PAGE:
For most glazed extensions provided by Richmond Oak we recommend the soft Blue Tint, SmartGlass™ Ultra86 blue-tint Solar Control Glass for the Roof, and SmartGlass™ W Ultimate Solar Control Glass in the Frames. We recommend SmartGlass™ Neutral Plus in the roof if predominantly, east or north facing, or if the customer does not want a blue tint or does artwork in the conservatory, where tinted glass will affect colours.
Solar Control Glass is designed to absorb and deflect heat off the glass and keep it out of the glazed extension. It does this by use of coatings and colour of the glass. Suffice to say that you should opt for glass that has the highest heat deflection offered.
For the Roof:
Richmond Oak recommends SmartGlass™ Ultra86, blue tint, solar control glass for the roof as, at 86% heat reflection, it equals the maximum heat deflection of the best alternative. Currently the most recent upgrade of Pilkington Active Blue roof glass only reflects 69%, making SmartGlass™ Ultra86 over 24.6% more efficient. It also has a 91% uv light filterage, keeping out harmful uv light, which causes fading and damage to furnishing and floors.
For the Frames:
Richmond Oak recommends SmartGlass™ W Ultimate solar control glass for the frames, especially on South and West facing glazing, where it’s 50%+ heat reflection on a hot day keeps the room far cooler. But we also recommend it on North and East facing glazing, because its 1.0 u-value makes it up to 20% more efficient than typical soft coat non-solar control glass, keeping the heat in on a cold day. Plus, it has a 6.8mm laminated pane meeting the highest standards of increased security, providing a 98% u-v filter to protect your furnishings, and the different glass thickness & laminated glass provides superior soundproofing.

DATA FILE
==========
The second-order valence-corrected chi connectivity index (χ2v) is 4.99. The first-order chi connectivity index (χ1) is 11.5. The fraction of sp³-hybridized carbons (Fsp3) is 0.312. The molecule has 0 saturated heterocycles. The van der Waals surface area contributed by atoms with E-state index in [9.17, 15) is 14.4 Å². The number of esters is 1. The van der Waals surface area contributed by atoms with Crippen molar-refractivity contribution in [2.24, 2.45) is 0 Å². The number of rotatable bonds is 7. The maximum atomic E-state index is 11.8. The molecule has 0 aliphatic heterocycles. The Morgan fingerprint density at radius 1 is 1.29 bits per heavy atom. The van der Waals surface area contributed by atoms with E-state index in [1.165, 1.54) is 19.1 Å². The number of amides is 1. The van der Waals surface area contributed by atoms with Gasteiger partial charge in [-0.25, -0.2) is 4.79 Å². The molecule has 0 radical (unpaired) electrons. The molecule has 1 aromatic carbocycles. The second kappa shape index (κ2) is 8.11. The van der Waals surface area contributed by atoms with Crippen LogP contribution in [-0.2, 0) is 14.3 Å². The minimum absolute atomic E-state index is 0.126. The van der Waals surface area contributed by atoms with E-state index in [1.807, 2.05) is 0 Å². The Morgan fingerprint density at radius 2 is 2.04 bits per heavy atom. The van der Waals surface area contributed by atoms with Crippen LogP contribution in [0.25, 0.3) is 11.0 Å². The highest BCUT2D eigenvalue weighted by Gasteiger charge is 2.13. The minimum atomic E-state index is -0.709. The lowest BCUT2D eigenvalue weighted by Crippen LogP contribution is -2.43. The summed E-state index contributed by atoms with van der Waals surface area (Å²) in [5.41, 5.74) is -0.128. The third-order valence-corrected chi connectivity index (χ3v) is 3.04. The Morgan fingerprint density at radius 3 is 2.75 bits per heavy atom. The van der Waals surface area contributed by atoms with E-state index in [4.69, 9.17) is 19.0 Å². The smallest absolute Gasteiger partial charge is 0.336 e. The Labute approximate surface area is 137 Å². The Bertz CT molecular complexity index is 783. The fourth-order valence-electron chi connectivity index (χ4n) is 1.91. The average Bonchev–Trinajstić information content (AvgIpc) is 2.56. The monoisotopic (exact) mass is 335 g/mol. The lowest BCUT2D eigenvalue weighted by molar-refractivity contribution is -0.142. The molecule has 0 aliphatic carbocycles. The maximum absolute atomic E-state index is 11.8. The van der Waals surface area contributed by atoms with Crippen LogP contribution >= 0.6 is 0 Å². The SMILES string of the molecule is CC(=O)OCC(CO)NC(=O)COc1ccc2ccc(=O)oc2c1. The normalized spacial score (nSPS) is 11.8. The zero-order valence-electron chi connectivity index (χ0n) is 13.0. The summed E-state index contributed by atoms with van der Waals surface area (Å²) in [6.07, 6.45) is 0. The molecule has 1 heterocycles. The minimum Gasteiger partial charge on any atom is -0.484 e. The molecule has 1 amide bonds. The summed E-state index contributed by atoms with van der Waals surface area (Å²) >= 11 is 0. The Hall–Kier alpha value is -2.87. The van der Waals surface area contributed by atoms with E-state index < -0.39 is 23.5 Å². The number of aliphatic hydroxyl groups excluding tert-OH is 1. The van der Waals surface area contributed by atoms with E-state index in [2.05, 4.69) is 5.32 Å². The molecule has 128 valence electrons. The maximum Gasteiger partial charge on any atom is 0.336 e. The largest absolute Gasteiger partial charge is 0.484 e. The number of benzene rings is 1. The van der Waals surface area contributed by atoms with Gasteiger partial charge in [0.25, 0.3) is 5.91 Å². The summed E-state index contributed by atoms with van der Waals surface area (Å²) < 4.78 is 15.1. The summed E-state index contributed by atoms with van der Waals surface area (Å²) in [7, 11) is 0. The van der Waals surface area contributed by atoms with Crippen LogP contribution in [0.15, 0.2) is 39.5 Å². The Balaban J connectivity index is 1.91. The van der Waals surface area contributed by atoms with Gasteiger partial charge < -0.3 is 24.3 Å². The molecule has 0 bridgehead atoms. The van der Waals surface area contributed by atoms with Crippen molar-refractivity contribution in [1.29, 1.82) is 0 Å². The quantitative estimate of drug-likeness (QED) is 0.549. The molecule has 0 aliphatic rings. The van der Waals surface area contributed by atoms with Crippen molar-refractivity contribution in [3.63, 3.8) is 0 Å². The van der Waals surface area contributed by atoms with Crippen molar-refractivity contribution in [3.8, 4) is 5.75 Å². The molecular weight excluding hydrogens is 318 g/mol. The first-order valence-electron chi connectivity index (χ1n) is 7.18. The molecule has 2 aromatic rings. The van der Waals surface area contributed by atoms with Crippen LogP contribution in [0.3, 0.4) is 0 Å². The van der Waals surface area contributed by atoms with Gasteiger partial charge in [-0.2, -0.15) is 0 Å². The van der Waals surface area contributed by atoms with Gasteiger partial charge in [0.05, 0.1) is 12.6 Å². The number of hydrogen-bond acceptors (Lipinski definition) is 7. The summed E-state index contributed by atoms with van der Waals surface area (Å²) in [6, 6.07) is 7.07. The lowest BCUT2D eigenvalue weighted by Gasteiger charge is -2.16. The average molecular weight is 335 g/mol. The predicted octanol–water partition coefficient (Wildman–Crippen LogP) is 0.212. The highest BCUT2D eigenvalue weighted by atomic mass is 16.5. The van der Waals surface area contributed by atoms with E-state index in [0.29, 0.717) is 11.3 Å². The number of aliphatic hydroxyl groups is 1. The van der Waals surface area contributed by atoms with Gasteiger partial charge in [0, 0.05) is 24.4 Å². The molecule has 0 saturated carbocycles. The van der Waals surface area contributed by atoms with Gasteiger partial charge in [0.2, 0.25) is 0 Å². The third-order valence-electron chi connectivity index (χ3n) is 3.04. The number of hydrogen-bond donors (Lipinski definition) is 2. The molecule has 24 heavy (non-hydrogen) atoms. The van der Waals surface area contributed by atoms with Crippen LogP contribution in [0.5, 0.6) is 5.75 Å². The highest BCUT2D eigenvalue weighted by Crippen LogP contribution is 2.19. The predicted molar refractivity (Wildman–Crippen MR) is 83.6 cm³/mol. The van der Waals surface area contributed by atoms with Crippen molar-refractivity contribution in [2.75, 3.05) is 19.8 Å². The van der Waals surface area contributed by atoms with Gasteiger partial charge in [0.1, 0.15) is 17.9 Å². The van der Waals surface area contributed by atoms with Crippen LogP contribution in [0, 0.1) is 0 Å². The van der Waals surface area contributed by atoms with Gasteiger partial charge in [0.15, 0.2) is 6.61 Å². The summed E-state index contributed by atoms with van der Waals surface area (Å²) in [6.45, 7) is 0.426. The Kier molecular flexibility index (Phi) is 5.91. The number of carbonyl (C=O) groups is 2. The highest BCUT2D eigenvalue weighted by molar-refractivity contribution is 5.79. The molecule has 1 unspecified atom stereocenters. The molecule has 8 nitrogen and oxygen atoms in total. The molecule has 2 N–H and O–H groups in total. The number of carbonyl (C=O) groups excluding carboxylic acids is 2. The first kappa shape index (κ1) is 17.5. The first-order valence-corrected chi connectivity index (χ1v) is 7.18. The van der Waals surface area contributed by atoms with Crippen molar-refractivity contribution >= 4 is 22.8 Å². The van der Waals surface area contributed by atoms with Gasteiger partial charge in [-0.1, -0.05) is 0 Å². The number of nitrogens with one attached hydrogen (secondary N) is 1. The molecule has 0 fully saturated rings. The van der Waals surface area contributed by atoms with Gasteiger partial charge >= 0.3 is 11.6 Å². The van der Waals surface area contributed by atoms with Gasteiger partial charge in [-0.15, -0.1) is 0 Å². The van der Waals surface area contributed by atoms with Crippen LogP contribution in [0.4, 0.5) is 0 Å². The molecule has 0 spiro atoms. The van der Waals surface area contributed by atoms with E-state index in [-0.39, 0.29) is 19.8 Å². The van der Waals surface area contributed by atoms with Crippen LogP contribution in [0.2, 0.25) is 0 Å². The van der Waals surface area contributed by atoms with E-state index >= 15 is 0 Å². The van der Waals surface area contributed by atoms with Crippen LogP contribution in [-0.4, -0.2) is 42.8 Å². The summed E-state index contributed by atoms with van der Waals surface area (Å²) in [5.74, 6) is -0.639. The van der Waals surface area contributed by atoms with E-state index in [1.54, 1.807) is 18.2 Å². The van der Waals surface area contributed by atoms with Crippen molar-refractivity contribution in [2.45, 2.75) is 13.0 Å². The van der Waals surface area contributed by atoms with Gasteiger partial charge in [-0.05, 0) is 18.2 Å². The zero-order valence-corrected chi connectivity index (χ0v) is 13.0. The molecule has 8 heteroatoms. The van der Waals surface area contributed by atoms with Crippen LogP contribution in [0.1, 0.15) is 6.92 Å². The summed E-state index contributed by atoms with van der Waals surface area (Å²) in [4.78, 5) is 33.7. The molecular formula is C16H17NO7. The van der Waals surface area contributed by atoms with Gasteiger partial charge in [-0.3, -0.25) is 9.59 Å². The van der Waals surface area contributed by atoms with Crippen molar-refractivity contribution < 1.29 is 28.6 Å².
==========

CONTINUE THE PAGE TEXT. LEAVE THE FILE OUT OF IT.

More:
Cool In The Summer
Leaded Conservatory Glass
Leaded glass, also known as Leaded Lights is a throwback to the time when all glass was hand cast and thus only available in small pieces. These pieces would then cut to a diamond or rectangular shape and joined together by lead to make a single window. Coloured/Stained glass is made in the same way.
Using leaded glass can help you receive Planning Permission for a conservatory being attached to Listed Building or one in a Conservation Area.
Modern leaded glass is not made using the same time consuming process of joining small pieces of glass together. Instead, lead strips are inserted both inside and outside of one of the panes of a double–glazed unit. A disadvantage can be the lead does not acquire a natural patina as it is not exposed to the elements and stays bright and shiny.
Richmond Oak can overcome this problem by specifying the lead strips to be aged before being inserted into the double–glazed unit. We call this Antique Lead.
If you own a Georgian period property, it will probably have windows made up from Georgian Bars. Georgian windows are most typically made up of a number of panes.
It is possible to make Georgian Bar double–glazed windows for a conservatory with multiple panes, but these will be more expensive than single panes of glass due to extra time and materials needed to make and install them. Each unit requires 8 mitres to cut and fit each side. So just an eight pane window requires 128 mitres.